120 L......... i........... L ...........j ...........1........... 1 .....................
........... :.....
2
*
8
A ........... :
120
h
j. ...........1...........i......... :
i.......................
6 0 1.....................
40
: \ ...........
: ..
20
_ .....................
..... ,
"
'
~
1
"
,
~
1
~
1
4.......................
i .........1
....................
........... -
___I
........... +.......... ...........> .................. '
~
~
2
:........... L...........:...........:
.............................................
0
21
~
1
1
1
1
1
1
1
1
1
1
'
1
'
'
20
0
'
0
0.1
0.2
0.3
0.4
0.5
0.6
0.7
Time (sec)
D .
C.
140
8
8
v
9
In
1
s
8
I
n
1
q
8
8
1
3
8
I
I
1
&
G
r
In
r
......... .........
h
P
!
I...........:...........1
120
8
I
8
_ .........
60 _ .........
40 _ ......... ...........
80
)
....... ....-.......................:
...........
...........;...........:
.......;...........
20
0.1
0.2
8
2
P
e
1
0 "',l,,,,l,'"",l~,,,'',,,',,,,'
0
h
........... ........... ,........... ...........i.........-
0.3
0.4
0 .5
0.6
0.7
Time (sec)
Fig. 3. Corresponding derivatives of above T vs. t data.
stabilties of distinct collagen molecules (i.e., col- ACKNOWLEDGMENTS
lagen molecules located in different areas of the
This project was supported by an American
fibril).
Society for Laser Medicine and Surgery summer
research grant to M.S. This project was also supported
by research grants awarded from the
CONCLUSION
Biomedical Research Technology Program (R03The laser scanning calorimeter described RR06988) and Institute of Arthritis and Mushere provides a method of determining Cp of thin coskeletal and Skin Diseases (lR29-AR41638films. The determination of C, can allow subse- OlAl and lR01-AR42437-01A1) at the National
quent studies of any structural transitions (e.g., Institutes of Health, Whitaker Foundation, and
denaturation) that occur. The results presented Dermatology Foundation to J.S.N. Institutional
show that the assumption of a constant Cp used in support from the Office of Naval Research,
mathematical models of heat transport in laser Department of Energy, National Institutes of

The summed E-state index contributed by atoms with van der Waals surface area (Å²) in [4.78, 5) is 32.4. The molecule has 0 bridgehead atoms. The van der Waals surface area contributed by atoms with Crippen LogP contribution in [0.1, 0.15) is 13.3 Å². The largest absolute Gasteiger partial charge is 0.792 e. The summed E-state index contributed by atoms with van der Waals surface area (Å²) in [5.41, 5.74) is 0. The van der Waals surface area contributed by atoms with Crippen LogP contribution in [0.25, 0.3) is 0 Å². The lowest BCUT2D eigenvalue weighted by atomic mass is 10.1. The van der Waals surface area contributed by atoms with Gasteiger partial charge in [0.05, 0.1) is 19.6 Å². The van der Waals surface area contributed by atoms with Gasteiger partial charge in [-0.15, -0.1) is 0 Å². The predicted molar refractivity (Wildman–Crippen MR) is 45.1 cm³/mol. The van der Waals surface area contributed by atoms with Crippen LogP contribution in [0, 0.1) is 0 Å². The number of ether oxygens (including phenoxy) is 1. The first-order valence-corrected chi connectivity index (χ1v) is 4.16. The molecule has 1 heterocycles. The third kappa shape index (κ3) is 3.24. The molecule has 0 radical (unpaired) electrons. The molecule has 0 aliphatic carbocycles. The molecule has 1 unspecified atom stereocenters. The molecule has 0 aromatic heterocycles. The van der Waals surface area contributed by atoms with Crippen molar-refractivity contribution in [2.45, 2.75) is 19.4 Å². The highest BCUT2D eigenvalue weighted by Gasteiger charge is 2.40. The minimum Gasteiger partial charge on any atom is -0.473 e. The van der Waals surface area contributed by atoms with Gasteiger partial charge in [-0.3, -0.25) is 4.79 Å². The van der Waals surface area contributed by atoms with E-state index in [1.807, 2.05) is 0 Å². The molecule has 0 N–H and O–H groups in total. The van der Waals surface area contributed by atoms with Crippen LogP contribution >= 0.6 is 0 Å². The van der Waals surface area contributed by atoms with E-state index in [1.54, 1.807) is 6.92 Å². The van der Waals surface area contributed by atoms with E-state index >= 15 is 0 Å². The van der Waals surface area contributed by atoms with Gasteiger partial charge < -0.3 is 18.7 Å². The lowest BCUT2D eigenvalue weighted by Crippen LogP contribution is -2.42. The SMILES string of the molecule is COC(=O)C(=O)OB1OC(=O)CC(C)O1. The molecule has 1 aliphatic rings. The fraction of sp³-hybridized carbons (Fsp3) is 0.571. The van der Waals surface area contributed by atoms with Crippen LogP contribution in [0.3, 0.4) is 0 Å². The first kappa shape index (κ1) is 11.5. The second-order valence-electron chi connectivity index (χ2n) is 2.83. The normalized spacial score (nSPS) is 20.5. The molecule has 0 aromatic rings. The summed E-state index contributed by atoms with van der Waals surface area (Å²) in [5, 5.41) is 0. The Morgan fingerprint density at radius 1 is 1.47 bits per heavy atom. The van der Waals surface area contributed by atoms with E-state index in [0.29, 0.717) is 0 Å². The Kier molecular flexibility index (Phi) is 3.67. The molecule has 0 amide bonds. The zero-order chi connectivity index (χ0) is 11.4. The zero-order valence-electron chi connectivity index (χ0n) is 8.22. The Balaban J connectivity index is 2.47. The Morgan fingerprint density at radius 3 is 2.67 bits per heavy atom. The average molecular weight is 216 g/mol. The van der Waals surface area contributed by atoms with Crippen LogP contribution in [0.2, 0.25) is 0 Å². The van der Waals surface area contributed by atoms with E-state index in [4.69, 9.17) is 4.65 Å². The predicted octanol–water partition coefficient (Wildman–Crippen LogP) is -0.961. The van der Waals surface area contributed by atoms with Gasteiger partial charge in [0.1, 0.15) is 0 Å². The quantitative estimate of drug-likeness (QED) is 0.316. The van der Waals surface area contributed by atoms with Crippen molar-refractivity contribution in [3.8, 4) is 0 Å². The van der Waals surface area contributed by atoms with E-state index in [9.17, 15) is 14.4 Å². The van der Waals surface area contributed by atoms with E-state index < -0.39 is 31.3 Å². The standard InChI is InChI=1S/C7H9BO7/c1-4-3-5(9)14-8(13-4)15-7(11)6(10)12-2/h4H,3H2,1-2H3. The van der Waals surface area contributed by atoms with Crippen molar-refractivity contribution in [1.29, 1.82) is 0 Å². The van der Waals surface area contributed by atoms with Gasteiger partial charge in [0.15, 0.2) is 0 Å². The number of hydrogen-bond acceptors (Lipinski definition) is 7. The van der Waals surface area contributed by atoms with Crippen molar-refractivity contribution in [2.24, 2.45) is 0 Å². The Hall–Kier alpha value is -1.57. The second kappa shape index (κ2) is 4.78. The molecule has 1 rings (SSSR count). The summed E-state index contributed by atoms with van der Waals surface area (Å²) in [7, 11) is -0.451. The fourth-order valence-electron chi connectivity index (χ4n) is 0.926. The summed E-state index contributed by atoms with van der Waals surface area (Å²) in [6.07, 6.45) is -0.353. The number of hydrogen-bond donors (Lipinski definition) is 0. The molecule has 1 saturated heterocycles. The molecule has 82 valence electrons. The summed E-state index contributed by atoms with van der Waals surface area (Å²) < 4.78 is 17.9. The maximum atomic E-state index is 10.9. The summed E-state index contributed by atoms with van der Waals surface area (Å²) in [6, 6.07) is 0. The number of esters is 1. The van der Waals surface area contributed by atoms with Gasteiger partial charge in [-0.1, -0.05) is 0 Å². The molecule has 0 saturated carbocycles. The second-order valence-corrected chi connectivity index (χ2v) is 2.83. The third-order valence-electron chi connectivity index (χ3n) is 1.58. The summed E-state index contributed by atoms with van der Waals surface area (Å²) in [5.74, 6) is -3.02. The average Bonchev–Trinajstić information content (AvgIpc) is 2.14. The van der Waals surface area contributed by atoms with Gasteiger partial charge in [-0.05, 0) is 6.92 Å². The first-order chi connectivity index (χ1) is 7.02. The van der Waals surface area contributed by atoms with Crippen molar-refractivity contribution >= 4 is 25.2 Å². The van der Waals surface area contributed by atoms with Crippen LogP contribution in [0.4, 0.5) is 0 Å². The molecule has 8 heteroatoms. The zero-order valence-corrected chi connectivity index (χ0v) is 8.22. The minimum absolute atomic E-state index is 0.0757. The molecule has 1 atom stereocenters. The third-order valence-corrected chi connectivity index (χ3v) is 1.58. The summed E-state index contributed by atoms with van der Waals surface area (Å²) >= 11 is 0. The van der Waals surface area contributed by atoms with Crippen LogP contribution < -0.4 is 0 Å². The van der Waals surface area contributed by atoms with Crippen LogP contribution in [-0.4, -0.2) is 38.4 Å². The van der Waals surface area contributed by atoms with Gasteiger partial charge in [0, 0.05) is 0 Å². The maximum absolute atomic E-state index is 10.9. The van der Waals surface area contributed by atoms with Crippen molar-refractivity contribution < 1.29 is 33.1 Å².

irradiated tissues is not always valid and in some Health, and Beckman Laser Institute and Medicases yields erroneous results.
cal Clinic Endowment is also gratefully ac-
Si et al.
22
B.
A .
G
......... i........... i
I...........
25
.........................
> ........... (..
B
2
3
Pl
.d
Y
0
B
0
c
d
5i
”
0.1
0
0.2
0.3
0.4
0.6
0.5
0
0.7
0.1
0.2
0.3
0.4
0.5
0.6
0.7
0.4
0.5
0.6
0.7
Time (sec)
Time (sec)
D .
C.
2
2
c
Pl
.*
Y
P
B
V
Y
0
3
”
0
0.1
0.2
0.3
0.4
0.5
0.6
0.7
0
0.1
0.2
0.3
Time (sec)
Time (sec)
Fig. 4. Corresponding C, vs. t data.
knowledged. We also thank Dr. Sohi Rastegar for
his valuable input.
REFERENCES
1. Beacco CM, Mordon SR, Brunetaud JM. Development
and experimental in vivo validation of mathematical
modeling of laser coagulation. Lasers Surg Med 1994;
4:362-372.
2. Welch AJ. Laser irradiation of tissue. In Shitzer A, Eberhart RC, eds. “Heat Transfer in Medicine and Biology,”
Vol. 2. New York: Plenum Press 1985, pp 135-179.
3. Anvari B, Rasetgar SR, Motamedi M. Modeling of intraluminal heating of biological tissue: Implications for
treatment of benign prostatic hyperplasia. IEEE Trans
Biomed Eng 1994; 41 (9):854-864.
4. Wunderlich B. “Thermal Analysis.” San Diego: Academic
Press, 1990, pp 123-296.
5. Choy CL, h u n g WP, Ng YK. Thermal diffusivity of polymer films by the flash radiometry method. J Pol Sci: Part
B: Pol Phys 1987; 25:1779-1799.
6. Agari Y, Ueda A, Nagai S. Measurement of thermal diffusivity and specific heat capacity of polymers by laser
flash method. J Pol Sci: Part B: Pol Phys 1995; 33:33-42.
7. Hale GM, Queny MR. Optical constants of water in the
200-nm t o 200-pm wavelength region. App Opt 1973; 12
(3):555-563.
8. Notbohm H, Mosler S, Bod0 M, Yang C, Lehmann H,
Batge B, Muller PK. Comparative study on the thermostability of collagen I of skin and bone: Influence of posttranslational hydroxylation of prolyl and lysyl residues. J
Prot Chem 1992; 11 (6):635-643.
9. Wunderlich B. “Macromolecular Physics,” Vol. 3, London: Academic Press, 1980, pp 138-147.
10. Agah R, Pearce JA, Welch AJ, Motamedi M. Rate process
model for arterial tissue damage: Implications on vessel
photocoagulation. Lasers Surg Med 1994; 15:176-184.
11. Privalov PL. Stability of Proteins. Adv Prot Chem 1982;
35:55-87.
12. Chapman J.A. In Hukins DWL, ed. “Connective Tissue
Matrix.” Deerfield Beach, FL Weinheim, 1984, pp 126127.
Документ
Категория
Без категории
Просмотров
2
Размер файла
479 Кб
Теги
644
1/--страниц
Пожаловаться на содержимое документа